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Archived Comments for: The use of segmented regression in analysing interrupted time series studies: an example in pre-hospital ambulance care

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  1. A tailored mixed methods approach for analysis of multiple interventions at varing time points in different organisations participating in a quality improvement collaborative

    Aloysius Niroshan Siriwardena, University of Lincoln & East Midlands Ambulance Service NHS Trust

    14 July 2014

    Taljaard et al make some interesting suggestions in their commentary on our recent paper [1]. We agree that segmented regression or the broken stick model is useful and we have used it ourselves profitably [2]. In this case though, we wonder whether it is the most suitable or only approach.

    We would point out two features of our study that we considered in our analysis.  

    • The intervention continued over a long time period, up to a year in some ambulance services, and this meant that it was hard to identify a priori the time of the breakpoint for a given ambulance service and even more difficult to do so for the aggregate of all services since they introduced different interventions at different time points. We notice that the re-analysis in the commentary paper did not take into account the notable differences in the various ambulance trusts involved. We found that some services showed considerable reductions in variation and improvements (shifts in control charts) in the care bundles for acute myocardial infarction (AMI) and stroke following the collaborative. For that reason we regard the mixed methods approach we took, using annotated control charts and matching interventions with patterns of change, as most valuable as this enabled us not just to say what happened but why.
    • Fitting any linear model, even to the log odds, assumes that it is realistic for the rise to continue without limit. In this case the performance of ambulance services, especially for stroke, approached 100 per cent; the resultant ceiling meant that a linear model would break down near the end of the period and changes in slope there would be difficult to interpret. We fitted other models to try and account for these features. For example, we fitted a quadratic in time on the basis that if the change was gradual it might look quadratic but this has the disadvantage of also reaching a ceiling and in any event all quadratic models ultimately go off to infinity. We also tried fitting separate slopes to the first and last six months but this has few advantages over the broken stick model.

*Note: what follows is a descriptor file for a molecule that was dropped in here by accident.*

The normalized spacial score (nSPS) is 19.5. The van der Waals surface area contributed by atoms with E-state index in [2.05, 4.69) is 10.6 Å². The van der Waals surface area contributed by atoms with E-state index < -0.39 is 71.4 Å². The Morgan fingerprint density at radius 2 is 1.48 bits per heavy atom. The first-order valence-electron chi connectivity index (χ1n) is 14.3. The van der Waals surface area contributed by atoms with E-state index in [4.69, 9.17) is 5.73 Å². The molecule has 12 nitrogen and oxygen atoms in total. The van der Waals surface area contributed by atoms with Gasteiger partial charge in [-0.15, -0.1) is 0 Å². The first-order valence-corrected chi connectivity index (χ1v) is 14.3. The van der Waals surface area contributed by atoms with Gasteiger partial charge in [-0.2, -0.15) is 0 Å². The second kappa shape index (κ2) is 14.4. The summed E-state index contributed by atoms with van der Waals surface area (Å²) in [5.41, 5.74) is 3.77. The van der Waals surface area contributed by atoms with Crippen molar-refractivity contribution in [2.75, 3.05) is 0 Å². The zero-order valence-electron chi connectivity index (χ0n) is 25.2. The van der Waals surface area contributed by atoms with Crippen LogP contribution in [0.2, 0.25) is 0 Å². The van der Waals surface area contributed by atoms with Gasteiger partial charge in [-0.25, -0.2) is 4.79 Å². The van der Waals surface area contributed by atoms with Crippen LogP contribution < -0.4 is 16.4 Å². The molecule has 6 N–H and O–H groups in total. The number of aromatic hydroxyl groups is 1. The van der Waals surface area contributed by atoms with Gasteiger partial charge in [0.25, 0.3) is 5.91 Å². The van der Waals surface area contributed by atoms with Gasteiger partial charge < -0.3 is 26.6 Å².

In the absence of a control group we feel that although we presented quantitative summaries these would be inferior to the mixed methods approach for understanding what happened in a Quality Improvement Collaborative (QIC) of this complexity. We welcome further debate on the issue of analysis of QICs involving multiple interventions introduced at different time points in different organisations, including where ceiling effects may be present.    


    1.   Siriwardena AN, Shaw D, Essam N, Togher FJ, Davy Z, Spaight A, Dewey M: The effect of a national quality improvement collaborative on prehospital care for acute myocardial infarction and stroke in England. Implement Sci 2014, 9:17.   

    2.   Siriwardena A, Fairchild P, Gibson S, Sach T, Dewey M: Investigation of the effect of a countywide protected learning time scheme on prescribing rates of ramipril: interrupted time series study. Fam Pract 2007, 24:26-33.  


    A. Niroshan Siriwardena, Michael Dewey, Deborah Shaw, Nadya Essam, Fiona Togher, Zowie Davy and Anne Spaight

    Competing interests